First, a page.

I’m still finding out interesting ways to use my 10-stop ND filter, and most of them involve running water. Not that there’s a ton of that sort of thing where I live, but the opportunities I do have often give me some interesting results or at least some things to think about. Aside from the fountains in Theta Pond, the other easily accessible scene on campus that lends itself to long-exposure photography is the fountain at the south entrance to Low Library. I walk or bike past it most days, but it runs dry during the winter months because freezing water is pretty bad for pipes. In early April the powers-that-be decided to unleash the circulating torrent for the season, and once I saw that the fountain had been turned on I immediately thought about getting a long-exposure shot of it.
Initially I was going to use my D7100 but thought that its 75mm equivalent field of view would be too constricting, so when I did get the opportunity to take this shot I made sure to bring my full-frame D750 instead. I thought about shooting this scene during the early morning hours as I biked across campus, but thought that a picture later in the day would be more interesting. There’s a light pole just outside my window at my office and as the morning passed I waited until its shadow was pointing due north, and then grabbed my camera, tripod, ND filter, and went to the library to get to work.
I had a pretty good understanding of what I was aiming for, but there were some variables I couldn’t plan for or control. For one, pedestrians. The lawn in front of the fountain is usually full of students but on this particular day it was relatively empty. So that was definitely a win. Also, plentiful passers-by posed a problem but that was partly mitigated by the six-second shutter speed; unless someone stood still or walked very slowly, they were unlikely to leave their imprint on the image. Fortunately when I shot this there was an honest-to-goodness break in foot traffic, which was another unexpected win. Finally, the element of positioning: where to place my camera? I went as far back as I could without running into the steps leading up to the main doors, and tried to center the fountain in the frame as evenly as possible. In hindsight I wish I would have scooted over juuuuuuust a bit to the right, as my slight OCD tendencies cause me to clam up a bit when I look at this photo and realize that the fountain is ever so slightly off-center. However, I partially blame the landscape planners for that one: the footpath through the formal gardens in the background isn’t actually centered with the library. Still, it would have been nice if everything lined up just so.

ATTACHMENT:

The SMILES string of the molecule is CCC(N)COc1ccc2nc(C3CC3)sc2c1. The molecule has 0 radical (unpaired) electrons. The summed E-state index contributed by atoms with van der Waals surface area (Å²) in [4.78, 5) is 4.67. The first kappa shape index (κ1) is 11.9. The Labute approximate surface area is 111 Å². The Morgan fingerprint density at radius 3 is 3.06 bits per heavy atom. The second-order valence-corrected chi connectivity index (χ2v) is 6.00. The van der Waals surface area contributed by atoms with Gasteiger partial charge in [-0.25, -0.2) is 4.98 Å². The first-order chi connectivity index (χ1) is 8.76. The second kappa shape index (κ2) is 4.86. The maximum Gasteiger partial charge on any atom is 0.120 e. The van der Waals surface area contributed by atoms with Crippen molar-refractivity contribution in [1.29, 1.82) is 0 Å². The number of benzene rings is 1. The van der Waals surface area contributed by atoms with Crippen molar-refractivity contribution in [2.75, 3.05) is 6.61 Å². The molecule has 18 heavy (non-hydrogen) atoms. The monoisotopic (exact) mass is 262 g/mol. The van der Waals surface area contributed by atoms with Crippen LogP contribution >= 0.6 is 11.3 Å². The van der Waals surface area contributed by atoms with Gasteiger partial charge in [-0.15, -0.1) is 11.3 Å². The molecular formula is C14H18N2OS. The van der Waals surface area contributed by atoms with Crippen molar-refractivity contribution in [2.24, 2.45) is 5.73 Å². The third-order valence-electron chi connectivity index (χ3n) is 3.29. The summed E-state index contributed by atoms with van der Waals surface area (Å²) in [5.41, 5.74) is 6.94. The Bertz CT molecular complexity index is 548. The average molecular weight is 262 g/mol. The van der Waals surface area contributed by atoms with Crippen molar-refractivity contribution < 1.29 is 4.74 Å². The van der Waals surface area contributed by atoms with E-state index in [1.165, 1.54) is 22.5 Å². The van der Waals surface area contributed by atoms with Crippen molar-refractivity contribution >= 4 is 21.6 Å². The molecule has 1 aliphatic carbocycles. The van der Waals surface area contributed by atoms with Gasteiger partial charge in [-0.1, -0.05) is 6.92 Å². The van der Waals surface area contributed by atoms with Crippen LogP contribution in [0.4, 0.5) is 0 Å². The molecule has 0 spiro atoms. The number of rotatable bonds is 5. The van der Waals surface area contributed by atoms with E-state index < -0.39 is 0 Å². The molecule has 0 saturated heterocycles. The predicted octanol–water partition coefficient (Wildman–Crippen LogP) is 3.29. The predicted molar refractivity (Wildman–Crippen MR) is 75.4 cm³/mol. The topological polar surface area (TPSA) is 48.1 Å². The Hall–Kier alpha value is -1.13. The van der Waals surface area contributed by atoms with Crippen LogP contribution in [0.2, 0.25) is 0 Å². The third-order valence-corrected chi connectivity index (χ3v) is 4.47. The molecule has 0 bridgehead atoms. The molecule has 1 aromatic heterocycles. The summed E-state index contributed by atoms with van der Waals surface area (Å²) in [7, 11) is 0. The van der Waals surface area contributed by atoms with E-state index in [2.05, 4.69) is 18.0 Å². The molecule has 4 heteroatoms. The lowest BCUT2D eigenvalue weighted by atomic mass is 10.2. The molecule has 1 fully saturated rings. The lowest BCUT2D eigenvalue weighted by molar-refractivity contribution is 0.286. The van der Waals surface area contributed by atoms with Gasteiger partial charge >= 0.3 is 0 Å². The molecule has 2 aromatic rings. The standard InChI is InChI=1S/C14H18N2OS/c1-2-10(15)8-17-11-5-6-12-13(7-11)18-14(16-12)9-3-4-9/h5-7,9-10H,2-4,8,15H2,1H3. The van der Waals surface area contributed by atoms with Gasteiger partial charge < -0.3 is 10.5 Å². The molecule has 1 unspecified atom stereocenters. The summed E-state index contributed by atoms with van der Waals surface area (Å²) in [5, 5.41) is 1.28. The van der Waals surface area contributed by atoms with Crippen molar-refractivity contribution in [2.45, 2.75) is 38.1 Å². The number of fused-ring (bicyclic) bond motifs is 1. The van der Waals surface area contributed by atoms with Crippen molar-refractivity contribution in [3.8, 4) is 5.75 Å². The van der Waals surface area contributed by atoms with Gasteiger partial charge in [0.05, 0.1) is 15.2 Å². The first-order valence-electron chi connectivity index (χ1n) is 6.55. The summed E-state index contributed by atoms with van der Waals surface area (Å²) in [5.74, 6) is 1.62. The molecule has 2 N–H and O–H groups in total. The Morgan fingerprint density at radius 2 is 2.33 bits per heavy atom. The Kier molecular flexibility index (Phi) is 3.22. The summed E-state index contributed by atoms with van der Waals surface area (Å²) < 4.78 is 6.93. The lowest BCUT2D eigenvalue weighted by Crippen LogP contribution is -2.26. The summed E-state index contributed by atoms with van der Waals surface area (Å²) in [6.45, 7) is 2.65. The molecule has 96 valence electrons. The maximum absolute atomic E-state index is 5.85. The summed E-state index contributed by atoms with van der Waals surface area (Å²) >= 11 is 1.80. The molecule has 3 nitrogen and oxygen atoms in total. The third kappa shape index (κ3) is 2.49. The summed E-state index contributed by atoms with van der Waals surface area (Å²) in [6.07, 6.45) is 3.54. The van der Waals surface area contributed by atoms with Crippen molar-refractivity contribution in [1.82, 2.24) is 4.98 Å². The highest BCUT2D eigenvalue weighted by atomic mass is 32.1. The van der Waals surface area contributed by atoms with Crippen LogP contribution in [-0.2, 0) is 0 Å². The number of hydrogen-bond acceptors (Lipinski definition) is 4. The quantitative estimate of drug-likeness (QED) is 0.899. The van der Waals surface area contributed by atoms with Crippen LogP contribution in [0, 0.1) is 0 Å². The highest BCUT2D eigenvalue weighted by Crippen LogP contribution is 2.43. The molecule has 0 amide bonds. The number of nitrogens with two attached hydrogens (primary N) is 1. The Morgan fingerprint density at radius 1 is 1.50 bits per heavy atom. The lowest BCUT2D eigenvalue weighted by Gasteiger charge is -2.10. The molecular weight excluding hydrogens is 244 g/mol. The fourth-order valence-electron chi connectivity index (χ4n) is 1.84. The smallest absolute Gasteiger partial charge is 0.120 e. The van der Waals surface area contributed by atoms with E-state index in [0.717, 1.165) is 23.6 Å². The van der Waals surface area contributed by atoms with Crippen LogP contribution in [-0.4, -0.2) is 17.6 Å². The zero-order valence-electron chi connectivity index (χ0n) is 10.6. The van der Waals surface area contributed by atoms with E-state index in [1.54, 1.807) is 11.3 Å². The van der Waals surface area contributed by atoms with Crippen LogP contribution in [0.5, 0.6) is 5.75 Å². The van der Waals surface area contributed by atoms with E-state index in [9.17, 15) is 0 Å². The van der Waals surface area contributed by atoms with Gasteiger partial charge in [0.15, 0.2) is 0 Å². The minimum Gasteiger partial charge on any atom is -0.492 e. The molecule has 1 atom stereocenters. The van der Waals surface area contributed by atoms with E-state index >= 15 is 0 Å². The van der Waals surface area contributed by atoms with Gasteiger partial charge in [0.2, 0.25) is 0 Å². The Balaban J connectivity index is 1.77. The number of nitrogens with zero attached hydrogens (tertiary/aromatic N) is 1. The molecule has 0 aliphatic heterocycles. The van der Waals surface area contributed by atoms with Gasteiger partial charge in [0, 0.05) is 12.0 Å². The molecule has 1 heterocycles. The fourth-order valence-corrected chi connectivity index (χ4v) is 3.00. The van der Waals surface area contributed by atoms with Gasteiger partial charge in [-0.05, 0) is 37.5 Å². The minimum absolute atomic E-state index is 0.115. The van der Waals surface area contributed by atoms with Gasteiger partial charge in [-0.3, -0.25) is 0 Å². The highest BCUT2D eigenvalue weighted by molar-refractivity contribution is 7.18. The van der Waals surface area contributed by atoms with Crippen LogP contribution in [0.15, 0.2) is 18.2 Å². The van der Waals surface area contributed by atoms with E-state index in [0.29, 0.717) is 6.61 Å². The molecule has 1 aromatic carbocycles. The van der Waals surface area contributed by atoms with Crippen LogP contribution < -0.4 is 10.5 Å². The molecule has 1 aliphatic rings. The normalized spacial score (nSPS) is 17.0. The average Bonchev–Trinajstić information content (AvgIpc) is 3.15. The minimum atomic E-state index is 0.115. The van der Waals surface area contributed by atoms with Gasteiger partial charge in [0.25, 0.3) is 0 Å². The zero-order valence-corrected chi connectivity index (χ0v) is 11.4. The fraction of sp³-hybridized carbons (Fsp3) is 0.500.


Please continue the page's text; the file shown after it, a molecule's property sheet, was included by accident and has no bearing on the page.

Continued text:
I got about five images (all at f/16, ISO 100, 6 second shutter speed) but this one stood out for one reason: the lack of wind. In each of the other images a gust of wind blew the water to the left which looked kind of neat at first, but the more I looked at this picture the more I appreciated its simplicity and symmetry. I like the pillar of water in the middle and the slight skirt of water gently cascading off the pedestal, and it gives the scene just a hint of movement while also appearing calm and serene at the same time. The clear blue sky, green grass free of people, and smooth surface of the square collecting pool were icing on the cake, and in the end this is probably one of my favorite photos I have taken of this view of the OSU campus.